11 Jan 2013

Prize Maths Question: The Game of 24 (PMQ1)

Adrien-Marie Legendre, died 180 years ago 10th January 1833
"Every Friday, I get that PMQ feeling." Legendre
Miss Abel likes to set a quick brainteaser at the start of her maths lessons. The students love it and it gets them in the right frame of mind for the rest of the lesson.

Today she wrote on the board:

Sum to 24

a) 4 5 6 7

b) 5 5 5 5

c) 3 3 8 8

The students had played this game many times before so had no need for the rules. For those of you who haven't, the rules are very simple.

Using all the four single-digit numbers, in any order, make a total of 24 using only the four arithmetical operations and brackets if you need them. No other symbols or numbers are allowed.

It usually takes less than 5 minutes for some of the bright sparks to do all three sums, but on this particular day Miss Abel could see many of her students frowning. "Why was it taking them so long?" she thought.

Finally, Alice put her hand up. "Miss, I can get 25 but not 24. It's impossible!" A murmur of agreement rippled through the class.

Miss Abel was certain she hadn't set anything that hard. She took a quick look at her notes, then looked at the board, then back at her notes, and... she'd written one of the numbers wrongly! She quickly tried to do the sum in her head and, just like Alice, could easily get 25 but not 24. The 5-minute puzzle had turned into a 15-minute challenge.

"I'm surprised nobody has managed to do all of them, so I will leave this with you as a homework puzzle. Right, today's lesson is about..."

Can you do better than Miss Abel and her class? Find all three sums to 24.

The Question

Solve the above problems (a), (b) and (c).

You must include your answer to all three problems in acceptable algebraic format, for example, (3+5)*6/2.

You must submit your answer to the email address below.

Eligibility to Enter

This Prize Maths Question can be entered by students in Primary, Lower Secondary or Upper Secondary school. Basically, anybody 16 years or under can participate. However, if you are under 13 years old and win a prize, we shall require parental approval to join our Online Classroom. Please note that the aim of this website is to help school students master the topics found in school mathematics competitions and challenges. Everyone is welcome to use our free online activities but the Online Classrooms are only for genuine students of school age and not for older students or adults interested in maths games and puzzles. You can go to our Mathematics Competitions Community and participate there.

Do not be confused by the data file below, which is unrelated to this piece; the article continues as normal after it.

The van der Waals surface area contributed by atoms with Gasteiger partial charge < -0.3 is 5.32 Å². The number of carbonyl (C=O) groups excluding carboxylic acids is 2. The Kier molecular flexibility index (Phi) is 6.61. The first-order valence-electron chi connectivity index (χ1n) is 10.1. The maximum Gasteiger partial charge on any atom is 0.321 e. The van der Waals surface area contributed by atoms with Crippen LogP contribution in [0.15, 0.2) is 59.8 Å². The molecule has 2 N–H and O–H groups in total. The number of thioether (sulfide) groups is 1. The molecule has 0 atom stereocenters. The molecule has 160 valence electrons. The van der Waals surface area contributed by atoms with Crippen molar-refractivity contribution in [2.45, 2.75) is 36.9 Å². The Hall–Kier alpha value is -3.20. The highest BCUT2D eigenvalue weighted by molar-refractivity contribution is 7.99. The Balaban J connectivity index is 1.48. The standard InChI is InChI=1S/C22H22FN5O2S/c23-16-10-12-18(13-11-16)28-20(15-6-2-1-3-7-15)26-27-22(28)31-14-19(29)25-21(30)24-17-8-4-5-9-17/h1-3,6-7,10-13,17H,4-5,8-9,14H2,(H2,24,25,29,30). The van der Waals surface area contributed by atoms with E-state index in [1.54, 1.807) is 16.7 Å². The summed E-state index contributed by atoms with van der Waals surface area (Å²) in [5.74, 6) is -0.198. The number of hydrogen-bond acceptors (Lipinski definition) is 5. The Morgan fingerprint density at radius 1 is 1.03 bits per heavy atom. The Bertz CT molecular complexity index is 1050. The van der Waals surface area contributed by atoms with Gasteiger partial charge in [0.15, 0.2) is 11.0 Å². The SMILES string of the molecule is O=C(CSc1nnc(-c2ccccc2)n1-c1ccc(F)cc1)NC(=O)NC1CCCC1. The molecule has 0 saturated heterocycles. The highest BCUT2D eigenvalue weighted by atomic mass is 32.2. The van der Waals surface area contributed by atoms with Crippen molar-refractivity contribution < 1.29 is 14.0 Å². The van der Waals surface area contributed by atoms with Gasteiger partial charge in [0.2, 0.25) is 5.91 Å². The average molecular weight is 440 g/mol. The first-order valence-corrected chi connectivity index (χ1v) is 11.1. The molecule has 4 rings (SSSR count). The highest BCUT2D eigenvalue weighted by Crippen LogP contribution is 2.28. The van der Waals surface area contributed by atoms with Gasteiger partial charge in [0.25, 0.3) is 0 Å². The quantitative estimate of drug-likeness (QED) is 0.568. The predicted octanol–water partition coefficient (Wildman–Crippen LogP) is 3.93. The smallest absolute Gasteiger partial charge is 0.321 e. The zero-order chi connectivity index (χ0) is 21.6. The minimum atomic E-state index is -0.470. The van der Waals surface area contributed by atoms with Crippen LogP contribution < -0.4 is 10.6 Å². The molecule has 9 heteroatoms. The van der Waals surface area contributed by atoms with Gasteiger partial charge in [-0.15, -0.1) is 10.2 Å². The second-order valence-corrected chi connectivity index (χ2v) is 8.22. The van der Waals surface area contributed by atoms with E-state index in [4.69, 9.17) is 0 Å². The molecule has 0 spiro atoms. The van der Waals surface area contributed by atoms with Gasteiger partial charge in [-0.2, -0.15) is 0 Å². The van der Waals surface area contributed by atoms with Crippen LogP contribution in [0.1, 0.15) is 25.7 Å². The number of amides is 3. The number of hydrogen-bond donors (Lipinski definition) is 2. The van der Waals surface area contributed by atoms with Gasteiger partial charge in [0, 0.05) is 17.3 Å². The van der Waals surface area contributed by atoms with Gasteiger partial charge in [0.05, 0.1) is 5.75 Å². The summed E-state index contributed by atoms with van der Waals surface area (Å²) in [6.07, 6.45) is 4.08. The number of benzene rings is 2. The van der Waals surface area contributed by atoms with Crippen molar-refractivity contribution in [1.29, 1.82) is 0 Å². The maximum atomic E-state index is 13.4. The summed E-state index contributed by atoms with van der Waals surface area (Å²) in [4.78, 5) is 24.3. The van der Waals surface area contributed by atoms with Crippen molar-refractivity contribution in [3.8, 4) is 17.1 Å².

The Prize

This week's prize is a free place in our Online Classroom for 2 months.

This prize will be awarded to the first correct entry submitted plus four more lucky winners will be selected at random from all other entries. The selection shall be random but weighted towards the quickest replies. This PMQ will close after 24 hours. As this is the first PMQ, it may remain open beyond 24 hours until there are enough winning entries.

Submissions will only be accepted by an email sent to [Competition closed. Email address removed. Feel free to discuss this in the comments below.] DO NOT submit it in the Disqus comments box below. You may discuss the question on Disqus but it will not count as a competition entry. All attempts to send multiple answers or any other form of cheating will result in all such answers being deleted and no prizes being awarded to any such participants, including the original. If you want to guarantee that your email has been sent then just CC it to yourself and check that you have received a copy back. The timestamp on the emails will determine the winners. The above email will be disabled once this PMQ competition has been completed.

Winners will first be notified by email. Once all winners have shown they are genuine students, they shall be announced on this website.

Good Luck!

And once you've submitted your entry, tell your friends about this PMQ!

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